Date Published: September 5, 2011
Publisher: Hindawi Publishing Corporation
Author(s): Adam C. Errington, David W. Cope, Vincenzo Crunelli.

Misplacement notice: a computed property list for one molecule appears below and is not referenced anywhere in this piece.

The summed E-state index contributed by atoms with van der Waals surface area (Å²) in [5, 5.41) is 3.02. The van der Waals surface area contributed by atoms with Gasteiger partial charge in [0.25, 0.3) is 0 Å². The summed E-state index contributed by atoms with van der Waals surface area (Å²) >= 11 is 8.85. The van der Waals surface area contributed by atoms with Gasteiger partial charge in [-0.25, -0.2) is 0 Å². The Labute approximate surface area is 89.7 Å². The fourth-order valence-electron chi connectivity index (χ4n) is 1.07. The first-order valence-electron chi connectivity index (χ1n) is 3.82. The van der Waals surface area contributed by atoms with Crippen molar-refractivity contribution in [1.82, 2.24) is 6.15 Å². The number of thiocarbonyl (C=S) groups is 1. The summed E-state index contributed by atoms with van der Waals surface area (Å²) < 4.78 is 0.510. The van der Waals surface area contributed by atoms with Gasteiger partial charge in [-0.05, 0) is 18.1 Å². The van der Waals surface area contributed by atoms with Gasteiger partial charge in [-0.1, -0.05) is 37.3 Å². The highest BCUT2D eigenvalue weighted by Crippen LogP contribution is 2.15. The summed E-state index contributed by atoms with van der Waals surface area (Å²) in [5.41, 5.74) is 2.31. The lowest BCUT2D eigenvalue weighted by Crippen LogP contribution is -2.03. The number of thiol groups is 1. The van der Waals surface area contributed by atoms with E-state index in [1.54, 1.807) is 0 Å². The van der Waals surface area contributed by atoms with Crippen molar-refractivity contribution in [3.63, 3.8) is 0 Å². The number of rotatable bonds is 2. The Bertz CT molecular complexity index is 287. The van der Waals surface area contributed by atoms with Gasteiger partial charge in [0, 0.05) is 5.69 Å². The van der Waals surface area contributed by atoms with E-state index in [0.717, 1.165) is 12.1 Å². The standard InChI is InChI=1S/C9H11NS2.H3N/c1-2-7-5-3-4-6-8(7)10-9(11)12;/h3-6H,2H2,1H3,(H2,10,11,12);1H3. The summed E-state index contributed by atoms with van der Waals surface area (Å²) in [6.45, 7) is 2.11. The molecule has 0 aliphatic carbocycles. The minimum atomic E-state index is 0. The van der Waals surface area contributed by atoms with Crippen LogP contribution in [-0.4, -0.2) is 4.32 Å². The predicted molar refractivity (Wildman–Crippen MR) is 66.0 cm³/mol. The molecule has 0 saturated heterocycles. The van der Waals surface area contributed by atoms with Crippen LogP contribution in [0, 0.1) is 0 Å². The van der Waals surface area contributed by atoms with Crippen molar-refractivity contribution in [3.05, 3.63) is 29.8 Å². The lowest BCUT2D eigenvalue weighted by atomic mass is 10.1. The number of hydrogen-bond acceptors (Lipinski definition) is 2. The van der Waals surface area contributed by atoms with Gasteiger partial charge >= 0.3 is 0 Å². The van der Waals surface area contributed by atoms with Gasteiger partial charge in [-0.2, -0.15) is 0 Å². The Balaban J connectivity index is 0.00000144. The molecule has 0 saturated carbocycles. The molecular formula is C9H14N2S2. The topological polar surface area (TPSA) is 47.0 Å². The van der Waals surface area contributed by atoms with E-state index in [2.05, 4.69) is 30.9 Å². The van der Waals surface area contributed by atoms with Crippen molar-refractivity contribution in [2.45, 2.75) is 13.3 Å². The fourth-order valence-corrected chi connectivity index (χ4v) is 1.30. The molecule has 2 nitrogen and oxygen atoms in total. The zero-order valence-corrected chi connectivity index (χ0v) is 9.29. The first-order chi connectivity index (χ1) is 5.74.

It is well established that impaired GABAergic inhibition within neuronal networks can lead to hypersynchronous firing patterns that are the typical cellular hallmark of convulsive epileptic seizures. However, recent findings have highlighted that a pathological enhancement of GABAergic signalling within thalamocortical circuits is a necessary and sufficient condition for nonconvulsive typical absence seizure genesis. In particular, increased activation of extrasynaptic GABAA receptors (eGABAAR) and augmented “tonic” GABAA inhibition in thalamocortical neurons have been demonstrated across a range of genetic and pharmacological models of absence epilepsy. Moreover, evidence from monogenic mouse models (stargazer/lethargic) and the polygenic Genetic Absence Epilepsy Rats from Strasbourg (GAERS) indicate that the mechanism underlying eGABAAR gain of function is nonneuronal in nature and results from a deficiency in astrocytic GABA uptake through the GAT-1 transporter. These results challenge the existing theory that typical absence seizures are underpinned by a widespread loss of GABAergic function in thalamocortical circuits and illustrate a vital role for astrocytes in the pathology of typical absence epilepsy. Moreover, they explain why pharmacological agents that enhance GABA receptor function can initiate or exacerbate absence seizures and suggest a potential therapeutic role for inverse agonists at eGABAARs in absence epilepsy.